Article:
vonjacintanandi 24.08.2017


Jacinta Nandi ist eine superfeministische, alleinerziehende Engländerin, die über Deutschland und die Deutschen bloggt.

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There was actually a point in my life when I hardly spoke any English. All I spoke, all day long, all week long, all the time, was German, German, German. When my first son was born, I found it hard to talk to him in English because I kept on forgetting the words.


Now I am one of those elite-but-at-the-same-time-provincial hipsters Jens Spahn despises, who speaks English all the time to people from Spain, France, Russia, Israel, and of course, mainly, if we’re being honest: people from England, Scotland, Northern Ireland, Ireland, Australia, Canada, America (USA-America!) and a few from New Zealand. I don’t know why he thinks we’re such elite hipsters, though. It’s true, some of them have jobs and a few of them have great jobs but quite a few of them are junkies or sex-workers and some of them are on the dole. I think it’s quite refreshing, though. Normally people go on about the Turks and the Arabs in parallel societies and you go: but what about all the so-called expats? People who have lived here for one million years and are still unable to order an orange juice? And they look at you in surprise and shock and horror and distaste and stuff and say come on, it’s totally different. They’re white and have money and are probably not Muslim!

„I would totally learn German!“ My friend Zara says. „I’m just worried it would interfere with my social schedule. Especially in the summer.“

„Just get a TV,“ I say. „That’s how people learn German. That’s why nobody can speak it anymore, it’s all Netflix’s fault.“

„I just doubt it’s really worth it, learning German, if I am being honest with myself. The only people who can’t speak English are grannies at the bakery and how interesting can they be?“

„No, they’re totally boring, I think that’s why all the Germans pretend to be English speakers, it’s just so they don’t have to speak to grannies, ever. He is right, it is a bit hard on the grannies. But you should talk to the homeless people. Not in a poverty pornographic type way, but in a respecting them as human beings type way. The Penner in Berlin are seriously interesting. They all knew Christiane F. Okay, not all of them. But a lot of them. She got around a bit, she did.“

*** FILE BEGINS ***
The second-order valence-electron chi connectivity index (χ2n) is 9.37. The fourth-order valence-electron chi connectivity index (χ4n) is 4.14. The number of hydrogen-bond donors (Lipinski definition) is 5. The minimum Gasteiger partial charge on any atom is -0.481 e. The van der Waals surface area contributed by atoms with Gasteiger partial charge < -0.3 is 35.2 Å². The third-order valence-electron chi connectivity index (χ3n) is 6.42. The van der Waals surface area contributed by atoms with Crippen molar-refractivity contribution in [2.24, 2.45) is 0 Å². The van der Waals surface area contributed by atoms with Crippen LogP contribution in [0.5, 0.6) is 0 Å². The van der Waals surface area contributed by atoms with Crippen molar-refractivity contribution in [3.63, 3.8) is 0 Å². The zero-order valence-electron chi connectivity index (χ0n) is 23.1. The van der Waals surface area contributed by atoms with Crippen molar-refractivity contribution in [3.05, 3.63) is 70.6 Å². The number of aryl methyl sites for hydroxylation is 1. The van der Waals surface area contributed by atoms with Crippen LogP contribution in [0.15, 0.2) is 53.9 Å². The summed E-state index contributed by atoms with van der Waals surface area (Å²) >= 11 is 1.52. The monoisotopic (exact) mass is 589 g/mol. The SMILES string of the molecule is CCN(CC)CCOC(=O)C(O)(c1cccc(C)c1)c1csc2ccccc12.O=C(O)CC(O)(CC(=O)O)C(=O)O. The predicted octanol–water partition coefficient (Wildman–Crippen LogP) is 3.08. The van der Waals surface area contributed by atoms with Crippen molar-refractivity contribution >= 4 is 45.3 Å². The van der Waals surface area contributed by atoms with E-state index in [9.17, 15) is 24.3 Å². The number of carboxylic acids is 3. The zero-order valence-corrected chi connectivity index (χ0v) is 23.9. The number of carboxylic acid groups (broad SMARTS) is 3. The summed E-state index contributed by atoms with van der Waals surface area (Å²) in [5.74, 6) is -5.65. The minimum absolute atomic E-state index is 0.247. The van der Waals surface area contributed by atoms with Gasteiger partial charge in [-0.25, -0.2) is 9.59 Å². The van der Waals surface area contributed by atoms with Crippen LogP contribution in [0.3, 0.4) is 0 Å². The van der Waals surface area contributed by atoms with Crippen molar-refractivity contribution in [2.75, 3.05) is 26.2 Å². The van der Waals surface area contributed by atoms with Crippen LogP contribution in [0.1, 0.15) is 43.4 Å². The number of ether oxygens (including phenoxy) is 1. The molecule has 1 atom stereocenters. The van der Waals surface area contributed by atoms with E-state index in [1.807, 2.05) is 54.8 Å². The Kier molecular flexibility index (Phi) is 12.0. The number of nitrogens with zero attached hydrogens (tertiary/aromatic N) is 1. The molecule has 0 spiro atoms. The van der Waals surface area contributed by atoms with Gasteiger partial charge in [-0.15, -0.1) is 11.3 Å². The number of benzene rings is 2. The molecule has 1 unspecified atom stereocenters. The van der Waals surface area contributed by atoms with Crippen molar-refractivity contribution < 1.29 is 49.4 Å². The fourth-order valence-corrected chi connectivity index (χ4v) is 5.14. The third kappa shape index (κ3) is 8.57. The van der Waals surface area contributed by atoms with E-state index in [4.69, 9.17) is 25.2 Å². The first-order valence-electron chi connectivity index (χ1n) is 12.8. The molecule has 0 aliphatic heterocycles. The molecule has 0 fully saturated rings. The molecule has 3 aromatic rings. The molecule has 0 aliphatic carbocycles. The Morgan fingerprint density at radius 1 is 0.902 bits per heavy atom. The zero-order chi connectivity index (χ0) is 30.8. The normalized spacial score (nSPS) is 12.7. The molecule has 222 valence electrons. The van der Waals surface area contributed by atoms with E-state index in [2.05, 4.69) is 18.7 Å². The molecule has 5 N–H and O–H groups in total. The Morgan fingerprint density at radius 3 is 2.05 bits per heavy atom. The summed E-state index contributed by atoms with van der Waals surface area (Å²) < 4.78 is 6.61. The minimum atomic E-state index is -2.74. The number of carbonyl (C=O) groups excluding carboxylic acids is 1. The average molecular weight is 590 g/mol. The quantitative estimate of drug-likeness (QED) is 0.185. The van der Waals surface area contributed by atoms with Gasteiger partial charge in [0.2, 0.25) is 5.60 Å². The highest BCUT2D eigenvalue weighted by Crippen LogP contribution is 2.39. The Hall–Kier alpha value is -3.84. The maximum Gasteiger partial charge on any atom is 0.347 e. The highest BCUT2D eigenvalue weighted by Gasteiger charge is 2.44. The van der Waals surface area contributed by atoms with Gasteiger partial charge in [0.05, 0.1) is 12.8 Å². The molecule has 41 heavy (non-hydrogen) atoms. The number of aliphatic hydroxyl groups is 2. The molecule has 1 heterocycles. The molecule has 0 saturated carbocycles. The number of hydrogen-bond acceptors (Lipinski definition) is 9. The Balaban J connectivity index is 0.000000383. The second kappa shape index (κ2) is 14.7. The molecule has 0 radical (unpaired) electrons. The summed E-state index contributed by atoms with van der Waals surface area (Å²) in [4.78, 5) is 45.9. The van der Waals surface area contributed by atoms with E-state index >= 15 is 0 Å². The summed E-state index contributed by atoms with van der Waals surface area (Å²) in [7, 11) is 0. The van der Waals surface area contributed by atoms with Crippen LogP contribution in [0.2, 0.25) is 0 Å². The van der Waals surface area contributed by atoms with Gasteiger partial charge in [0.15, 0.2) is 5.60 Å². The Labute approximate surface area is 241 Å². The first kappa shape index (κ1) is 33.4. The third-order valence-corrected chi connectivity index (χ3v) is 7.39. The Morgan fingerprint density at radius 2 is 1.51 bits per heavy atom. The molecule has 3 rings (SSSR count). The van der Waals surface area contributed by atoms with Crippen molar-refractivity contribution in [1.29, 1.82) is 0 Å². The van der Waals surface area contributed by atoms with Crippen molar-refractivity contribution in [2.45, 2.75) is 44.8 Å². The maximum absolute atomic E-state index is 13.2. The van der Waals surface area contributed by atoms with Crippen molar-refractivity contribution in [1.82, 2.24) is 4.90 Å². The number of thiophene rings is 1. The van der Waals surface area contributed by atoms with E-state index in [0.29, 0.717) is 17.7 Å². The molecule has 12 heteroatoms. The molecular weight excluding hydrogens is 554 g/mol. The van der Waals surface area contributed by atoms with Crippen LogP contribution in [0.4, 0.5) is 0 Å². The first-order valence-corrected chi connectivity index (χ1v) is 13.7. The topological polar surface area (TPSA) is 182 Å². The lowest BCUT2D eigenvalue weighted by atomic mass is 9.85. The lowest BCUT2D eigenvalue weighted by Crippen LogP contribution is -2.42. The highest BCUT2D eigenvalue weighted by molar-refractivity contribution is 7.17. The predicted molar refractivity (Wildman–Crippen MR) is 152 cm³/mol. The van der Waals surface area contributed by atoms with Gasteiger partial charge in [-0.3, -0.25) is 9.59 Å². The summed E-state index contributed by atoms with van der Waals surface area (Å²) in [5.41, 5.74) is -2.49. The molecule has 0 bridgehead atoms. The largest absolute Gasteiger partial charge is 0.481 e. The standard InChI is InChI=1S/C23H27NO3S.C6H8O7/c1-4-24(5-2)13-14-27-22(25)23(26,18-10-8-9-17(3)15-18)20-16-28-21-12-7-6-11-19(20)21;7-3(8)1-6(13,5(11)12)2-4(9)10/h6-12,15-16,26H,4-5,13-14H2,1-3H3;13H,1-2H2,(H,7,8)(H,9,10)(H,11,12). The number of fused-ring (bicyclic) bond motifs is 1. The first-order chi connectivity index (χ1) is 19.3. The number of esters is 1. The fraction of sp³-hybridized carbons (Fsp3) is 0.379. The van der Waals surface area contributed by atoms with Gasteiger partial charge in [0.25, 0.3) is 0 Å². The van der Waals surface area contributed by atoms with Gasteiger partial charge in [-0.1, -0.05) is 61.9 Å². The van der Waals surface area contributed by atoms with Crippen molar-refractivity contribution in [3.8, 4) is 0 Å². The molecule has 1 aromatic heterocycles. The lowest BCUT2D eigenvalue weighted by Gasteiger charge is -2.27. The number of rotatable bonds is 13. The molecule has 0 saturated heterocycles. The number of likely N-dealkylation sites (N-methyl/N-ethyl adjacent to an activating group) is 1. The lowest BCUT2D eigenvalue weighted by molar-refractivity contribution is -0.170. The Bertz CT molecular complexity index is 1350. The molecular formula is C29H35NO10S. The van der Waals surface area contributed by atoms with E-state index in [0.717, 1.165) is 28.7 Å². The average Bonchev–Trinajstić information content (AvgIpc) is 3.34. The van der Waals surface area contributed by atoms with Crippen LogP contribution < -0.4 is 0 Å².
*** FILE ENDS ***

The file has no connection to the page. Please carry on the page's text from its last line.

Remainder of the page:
„It just takes so long, learning German, doesn’t it? And you never sound good. And everyone can speak English. That’s what this Jens person doesn’t understand.“

„Yeah,“ I say. „Everyone can speak English. Except for the grannies and the homeless.“

He only said it to be racist, we all know that. It’s not like he hasn’t watched German documentaries about Eskimos or Israelis and noticed that the language they speak in is English. And it’s not like he would be happier if the people from aller Welt were in Berlin, all speaking Mandarin or Esperanto or Sorbish. THEY SHOULD BE SPEAKING GERMAN! But even that wouldn’t make him happy, would it? Because the German Turkish grannies in Kreuzberg speak is always being complained about and the German teenagers on the bus speak is always being disparaged. And even the English that the Swedish translators, Russian spoken word performers and French nannies and Italian sex-workers is speaking is pretty Germanfied. What he really wants (and what he also really wants people to think he really wants) is: keine Ausländer in Berlin.

But still: I do feel sorry for people who can’t speak English, I really do. All those lost grannies at the bank. Blankly staring at the signs, slightly confused, and confused at their confusion. And I much prefer people who speak English out of laziness to people who really genuinely believe English is a superior language to all other languages and all that baloney. Even though there’s a tiny part of me who believes all that crap, too – a much greater part knows it’s just laziness that makes me feel this way.


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